WASHINGTON – For years, Pennsylvania prison officials relied on solitary confinement to segregate and punish the worst of the worst, those whose behavior and outbursts threatened prison security and their own safety.
Such a policy came at a price, however.
During an 18-month period ending in May 2013, two inmates in solitary at one state prison killed themselves, and another 14 attempted suicide. Lawsuits abounded and the Justice Department intervened, accusing the state of unconstitutional abuse.
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Most troubling was the frequency with which solitary was used on prisoners with serious mental illnesses. One survey found more than 880 mentally ill inmates were kept confined 23 hours a day for months, and sometimes even years, at a time.
Now it seems that in Pennsylvania, those days could be over.
The combination of private lawsuits and a Justice Department investigation have prompted sweeping changes that, at its root, replaces punishment with treatment for inmates with mental health issues.
The move in Pennsylvania comes as the use of solitary confinement in prison is a growing issue nationwide. Several states have taken actions to limit the use of solitary, restricting its use on youth, on the mentally ill, and as a long-term discipline. President Obama in Jaunary issued an executive order restricting solitary confinement in federal prisons.
In Illinois, a bill passed this month out of committee, to be considered later this year by the state legislature, to restrict the use of solitary for extended periods of time, or against such vulnerable populations as young offenders, elderly inmates, and those with mental or physical conditions.
The Justice Department inquiry in Pennsylvania was part of a nationwide review of solitary confinement across the country that Obama directed last summer. In January, the Justice Department noted that it had intervened in seven states beyond Pennsylvania where solitary confinement for those with serious mental illness was widely used. Another six Justice Department investigations have been done at juvenile facilities across the country.
Following a two-year investigation that found Pennsylvania had violated prisoners’ constitutional rights, the Justice Department this month notified the state that sufficient reforms had been enacted to end its probe.
The legal director of the Disability Rights Network of Pennsylvania, which settled its lawsuit with the Department of Corrections in January 2015, says no seriously mentally ill inmates are currently in solitary. Network Legal Director Kelly Darr puts it this way: “Progress has been made for sure.”
John E. Wetzel, secretary of the Pennsylvania corrections department, said in a statement Friday that his staff “immediately embraced” the need to improve the state’s system.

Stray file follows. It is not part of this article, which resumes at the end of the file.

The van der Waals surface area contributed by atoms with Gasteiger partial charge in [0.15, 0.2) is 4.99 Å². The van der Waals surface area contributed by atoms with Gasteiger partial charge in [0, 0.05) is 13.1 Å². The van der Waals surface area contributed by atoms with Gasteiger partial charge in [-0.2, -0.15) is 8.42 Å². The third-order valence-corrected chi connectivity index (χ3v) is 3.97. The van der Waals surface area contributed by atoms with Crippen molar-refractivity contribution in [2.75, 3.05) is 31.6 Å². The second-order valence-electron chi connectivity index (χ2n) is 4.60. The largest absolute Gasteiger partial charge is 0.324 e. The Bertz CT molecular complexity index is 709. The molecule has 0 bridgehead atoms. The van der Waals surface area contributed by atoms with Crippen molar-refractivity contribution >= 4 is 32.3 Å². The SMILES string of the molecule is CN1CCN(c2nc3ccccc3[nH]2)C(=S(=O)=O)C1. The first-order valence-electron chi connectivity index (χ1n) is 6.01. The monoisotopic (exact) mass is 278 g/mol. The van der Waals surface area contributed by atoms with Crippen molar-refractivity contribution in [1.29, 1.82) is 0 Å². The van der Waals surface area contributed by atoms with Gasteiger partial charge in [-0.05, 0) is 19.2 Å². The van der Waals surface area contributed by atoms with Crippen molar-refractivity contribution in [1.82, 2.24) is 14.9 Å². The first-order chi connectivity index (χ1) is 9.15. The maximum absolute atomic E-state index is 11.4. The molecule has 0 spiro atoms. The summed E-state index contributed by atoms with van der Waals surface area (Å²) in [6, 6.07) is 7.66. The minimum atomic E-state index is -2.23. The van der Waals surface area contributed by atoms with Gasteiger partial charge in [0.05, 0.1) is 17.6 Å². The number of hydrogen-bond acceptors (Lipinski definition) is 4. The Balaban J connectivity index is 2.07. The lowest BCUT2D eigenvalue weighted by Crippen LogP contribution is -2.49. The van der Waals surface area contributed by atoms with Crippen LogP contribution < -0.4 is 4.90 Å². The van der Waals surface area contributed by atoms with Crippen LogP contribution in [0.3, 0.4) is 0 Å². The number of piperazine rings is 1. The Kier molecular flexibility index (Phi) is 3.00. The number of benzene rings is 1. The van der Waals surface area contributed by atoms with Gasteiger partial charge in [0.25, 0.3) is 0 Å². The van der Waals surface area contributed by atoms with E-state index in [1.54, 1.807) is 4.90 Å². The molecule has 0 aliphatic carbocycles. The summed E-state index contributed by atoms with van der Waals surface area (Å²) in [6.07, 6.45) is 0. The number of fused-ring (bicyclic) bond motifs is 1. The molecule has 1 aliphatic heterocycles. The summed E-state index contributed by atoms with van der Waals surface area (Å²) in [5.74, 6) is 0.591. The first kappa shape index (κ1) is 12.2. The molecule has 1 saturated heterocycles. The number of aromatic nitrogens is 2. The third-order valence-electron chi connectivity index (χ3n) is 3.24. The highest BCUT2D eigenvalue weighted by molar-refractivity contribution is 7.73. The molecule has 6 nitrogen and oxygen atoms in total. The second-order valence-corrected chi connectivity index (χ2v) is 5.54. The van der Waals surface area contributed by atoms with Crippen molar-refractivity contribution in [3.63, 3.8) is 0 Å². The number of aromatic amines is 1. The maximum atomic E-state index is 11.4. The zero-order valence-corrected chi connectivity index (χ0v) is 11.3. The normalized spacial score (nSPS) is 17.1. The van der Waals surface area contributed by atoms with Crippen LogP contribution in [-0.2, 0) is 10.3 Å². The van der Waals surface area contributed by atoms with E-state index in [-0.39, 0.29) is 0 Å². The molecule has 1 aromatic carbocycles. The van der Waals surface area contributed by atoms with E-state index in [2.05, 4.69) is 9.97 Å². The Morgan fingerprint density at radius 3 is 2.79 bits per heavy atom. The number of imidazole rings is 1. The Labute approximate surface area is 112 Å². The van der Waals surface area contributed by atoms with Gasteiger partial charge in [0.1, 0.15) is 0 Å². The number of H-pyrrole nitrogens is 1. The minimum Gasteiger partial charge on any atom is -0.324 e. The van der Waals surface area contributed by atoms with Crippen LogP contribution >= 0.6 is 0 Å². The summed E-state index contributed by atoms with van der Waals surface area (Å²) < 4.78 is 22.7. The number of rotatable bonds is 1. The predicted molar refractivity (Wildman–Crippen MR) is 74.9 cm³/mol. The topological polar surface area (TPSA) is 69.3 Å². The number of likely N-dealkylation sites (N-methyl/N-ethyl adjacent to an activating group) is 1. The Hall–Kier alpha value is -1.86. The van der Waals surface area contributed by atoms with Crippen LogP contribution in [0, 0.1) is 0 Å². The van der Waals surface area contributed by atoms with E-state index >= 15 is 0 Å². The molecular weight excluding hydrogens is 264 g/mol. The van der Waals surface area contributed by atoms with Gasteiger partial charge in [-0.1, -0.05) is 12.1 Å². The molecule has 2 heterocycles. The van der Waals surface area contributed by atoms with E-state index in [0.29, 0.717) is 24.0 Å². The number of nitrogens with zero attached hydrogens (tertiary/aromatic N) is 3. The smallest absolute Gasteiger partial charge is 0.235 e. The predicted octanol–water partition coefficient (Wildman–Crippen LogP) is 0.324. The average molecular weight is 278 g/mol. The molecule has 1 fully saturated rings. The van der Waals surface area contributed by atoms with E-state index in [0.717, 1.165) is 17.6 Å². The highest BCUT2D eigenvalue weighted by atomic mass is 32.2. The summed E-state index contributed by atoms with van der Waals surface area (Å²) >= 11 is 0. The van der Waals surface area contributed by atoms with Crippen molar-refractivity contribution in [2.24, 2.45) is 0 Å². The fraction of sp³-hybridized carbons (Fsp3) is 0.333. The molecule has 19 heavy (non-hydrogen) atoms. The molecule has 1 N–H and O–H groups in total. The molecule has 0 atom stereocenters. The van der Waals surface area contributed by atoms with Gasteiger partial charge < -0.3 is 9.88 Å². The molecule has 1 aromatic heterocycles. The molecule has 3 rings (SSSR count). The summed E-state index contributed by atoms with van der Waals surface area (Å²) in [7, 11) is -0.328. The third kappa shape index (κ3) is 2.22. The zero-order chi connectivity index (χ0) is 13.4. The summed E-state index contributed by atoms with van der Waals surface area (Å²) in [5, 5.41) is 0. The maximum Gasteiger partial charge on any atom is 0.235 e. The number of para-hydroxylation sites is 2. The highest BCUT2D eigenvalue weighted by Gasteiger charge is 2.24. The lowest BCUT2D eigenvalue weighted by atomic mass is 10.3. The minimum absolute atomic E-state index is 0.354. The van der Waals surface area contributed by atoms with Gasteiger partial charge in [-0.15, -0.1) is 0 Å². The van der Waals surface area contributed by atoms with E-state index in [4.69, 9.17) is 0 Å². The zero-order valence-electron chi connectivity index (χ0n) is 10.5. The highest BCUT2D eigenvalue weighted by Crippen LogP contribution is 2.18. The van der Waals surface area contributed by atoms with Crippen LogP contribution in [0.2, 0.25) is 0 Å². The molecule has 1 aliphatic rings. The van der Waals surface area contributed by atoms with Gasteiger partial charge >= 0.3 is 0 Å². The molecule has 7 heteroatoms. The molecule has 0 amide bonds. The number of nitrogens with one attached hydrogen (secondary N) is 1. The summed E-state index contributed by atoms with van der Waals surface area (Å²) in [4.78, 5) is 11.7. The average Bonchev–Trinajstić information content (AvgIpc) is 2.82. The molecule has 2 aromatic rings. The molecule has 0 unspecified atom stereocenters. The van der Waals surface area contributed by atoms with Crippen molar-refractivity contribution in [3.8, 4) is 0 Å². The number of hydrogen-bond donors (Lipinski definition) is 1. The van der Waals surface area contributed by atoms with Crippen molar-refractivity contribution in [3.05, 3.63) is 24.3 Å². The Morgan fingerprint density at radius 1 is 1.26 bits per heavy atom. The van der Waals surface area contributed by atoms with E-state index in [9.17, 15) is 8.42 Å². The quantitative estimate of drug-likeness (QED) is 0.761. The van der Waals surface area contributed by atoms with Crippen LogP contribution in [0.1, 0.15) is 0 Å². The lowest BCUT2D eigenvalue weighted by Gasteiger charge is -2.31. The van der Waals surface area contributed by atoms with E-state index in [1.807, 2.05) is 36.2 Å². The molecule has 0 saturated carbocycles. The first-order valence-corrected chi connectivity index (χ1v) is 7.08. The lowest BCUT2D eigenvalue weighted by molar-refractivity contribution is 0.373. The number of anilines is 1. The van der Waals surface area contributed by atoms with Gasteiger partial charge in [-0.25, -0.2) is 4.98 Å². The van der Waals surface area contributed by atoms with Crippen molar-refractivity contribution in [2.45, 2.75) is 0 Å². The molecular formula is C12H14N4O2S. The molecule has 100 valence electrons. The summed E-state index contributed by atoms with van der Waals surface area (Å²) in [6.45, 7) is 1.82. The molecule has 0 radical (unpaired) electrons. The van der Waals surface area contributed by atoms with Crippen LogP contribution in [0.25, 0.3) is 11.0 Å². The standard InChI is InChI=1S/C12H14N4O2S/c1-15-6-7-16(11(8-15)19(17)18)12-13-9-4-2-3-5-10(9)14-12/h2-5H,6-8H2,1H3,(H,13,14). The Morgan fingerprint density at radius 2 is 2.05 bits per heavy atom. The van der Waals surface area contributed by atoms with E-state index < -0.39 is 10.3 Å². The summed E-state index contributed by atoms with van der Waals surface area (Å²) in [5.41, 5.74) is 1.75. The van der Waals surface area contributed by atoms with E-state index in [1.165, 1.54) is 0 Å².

“Our department took these suggestions to heart from the beginning,’’ Wetzel said. “One-fourth of our prison population suffers from some sort of mental illness, and the treatment of these individuals was a significant concern.’’
Nonetheless, the Justice Department report and the Disabilities Network’s lawsuit paint a troubling picture of what conditions were like within Pennsylvania’s system just three years ago.
Beyond the suicides and attempted suicides, the lives of mentally ill inmates were described as “Dickensian” by the Disabilities Network.
By its count on Dec. 10, 2012, the group found there were 880 men and women with serious mental illnesses in solitary, often jailed in windowless cells as small as 80 sq. ft. for upwards of 23-hours-a-day. Inmates had no access to mental health or drug and alcohol addiction treatment. Inmates traded small notes attached to string, which they called fishing, as their only form of communication besides yelling through the feeding slot in their doors.
In its lawsuit, the network gave horrific details of 10 inmates, all were officially diagnosed with serious mental illnesses. All received little to no treatment. One killed himself. All were self-abusive. Some would smear themselves with their feces. And some were taunted and threatened by guards.
“In practice… prisoners with mental illness often languish in (solitary confinement), deteriorate mentally, and suffer terribly, sometimes for years on end,” the suit said.
Despite the serious allegations, the settlement agreement explicitly says the state does not admit any wrongdoing or violation of law in its treatment of prisoners.
The Justice Department initially began its inquiry at one prison, the State Correctional Institution at Cresson, Pa., which is now closed, but expanded it to include all prisons under the jurisdiction of the Pennsylvania Department of Corrections.
In its recent letter to Gov. Tom Wolf, the Justice Department described Pennsylvania officials as “significantly committed” to reforming the unconstitutional use of solitary confinement.
The letter, signed by Vanita Gupta, principal deputy assistant Attorney General, and David J. Hickton, U.S. Attorney for the western district of Pennsylvania, noted that the action to date by Pennsylvania “gives us confidence” that the pattern and practice of violations found initially “do not exist today.”
Nonetheless, the two federal prosecutors warned that they would not hesitate to reopen the investigation if new complaints surfaced or if the Department of Corrections engages in “unconstitutional violations in the future.”
Jim Asher is Washington editor of Injustice Watch.
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